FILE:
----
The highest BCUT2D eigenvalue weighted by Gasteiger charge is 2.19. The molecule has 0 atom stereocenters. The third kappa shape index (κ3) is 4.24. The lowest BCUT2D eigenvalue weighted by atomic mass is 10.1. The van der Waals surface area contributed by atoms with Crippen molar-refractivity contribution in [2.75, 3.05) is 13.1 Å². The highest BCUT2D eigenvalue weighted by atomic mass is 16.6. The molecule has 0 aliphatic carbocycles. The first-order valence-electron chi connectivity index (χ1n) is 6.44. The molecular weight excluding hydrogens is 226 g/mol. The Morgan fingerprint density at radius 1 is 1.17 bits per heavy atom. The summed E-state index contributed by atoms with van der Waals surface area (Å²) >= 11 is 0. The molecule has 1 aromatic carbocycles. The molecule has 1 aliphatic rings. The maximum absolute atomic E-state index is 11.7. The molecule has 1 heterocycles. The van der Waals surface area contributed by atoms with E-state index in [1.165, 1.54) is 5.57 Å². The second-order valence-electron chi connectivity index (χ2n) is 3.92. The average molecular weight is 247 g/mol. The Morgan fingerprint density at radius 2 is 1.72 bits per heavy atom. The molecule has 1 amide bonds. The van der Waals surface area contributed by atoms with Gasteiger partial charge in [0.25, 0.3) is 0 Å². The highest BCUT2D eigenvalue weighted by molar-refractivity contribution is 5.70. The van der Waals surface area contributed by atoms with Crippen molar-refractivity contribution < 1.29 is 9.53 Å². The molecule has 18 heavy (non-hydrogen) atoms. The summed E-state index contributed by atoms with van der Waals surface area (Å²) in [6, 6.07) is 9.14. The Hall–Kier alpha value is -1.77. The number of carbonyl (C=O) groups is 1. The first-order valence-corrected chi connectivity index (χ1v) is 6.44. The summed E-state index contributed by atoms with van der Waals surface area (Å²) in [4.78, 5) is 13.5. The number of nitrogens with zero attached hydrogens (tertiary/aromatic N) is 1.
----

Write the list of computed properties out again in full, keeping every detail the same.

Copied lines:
The highest BCUT2D eigenvalue weighted by Gasteiger charge is 2.19. The molecule has 0 atom stereocenters. The third kappa shape index (κ3) is 4.24. The lowest BCUT2D eigenvalue weighted by atomic mass is 10.1. The van der Waals surface area contributed by atoms with Crippen molar-refractivity contribution in [2.75, 3.05) is 13.1 Å². The highest BCUT2D eigenvalue weighted by atomic mass is 16.6. The molecule has 0 aliphatic carbocycles. The first-order valence-electron chi connectivity index (χ1n) is 6.44. The molecular weight excluding hydrogens is 226 g/mol. The Morgan fingerprint density at radius 1 is 1.17 bits per heavy atom. The summed E-state index contributed by atoms with van der Waals surface area (Å²) >= 11 is 0. The molecule has 1 aromatic carbocycles. The molecule has 1 aliphatic rings. The maximum absolute atomic E-state index is 11.7. The molecule has 1 heterocycles. The van der Waals surface area contributed by atoms with E-state index in [1.165, 1.54) is 5.57 Å². The second-order valence-electron chi connectivity index (χ2n) is 3.92. The average molecular weight is 247 g/mol. The Morgan fingerprint density at radius 2 is 1.72 bits per heavy atom. The molecule has 1 amide bonds. The van der Waals surface area contributed by atoms with Gasteiger partial charge in [0.25, 0.3) is 0 Å². The highest BCUT2D eigenvalue weighted by molar-refractivity contribution is 5.70. The van der Waals surface area contributed by atoms with Crippen molar-refractivity contribution < 1.29 is 9.53 Å². The molecule has 18 heavy (non-hydrogen) atoms. The summed E-state index contributed by atoms with van der Waals surface area (Å²) in [6, 6.07) is 9.14. The Hall–Kier alpha value is -1.77. The number of carbonyl (C=O) groups is 1. The first-order valence-corrected chi connectivity index (χ1v) is 6.44. The summed E-state index contributed by atoms with van der Waals surface area (Å²) in [4.78, 5) is 13.5. The number of nitrogens with zero attached hydrogens (tertiary/aromatic N) is 1.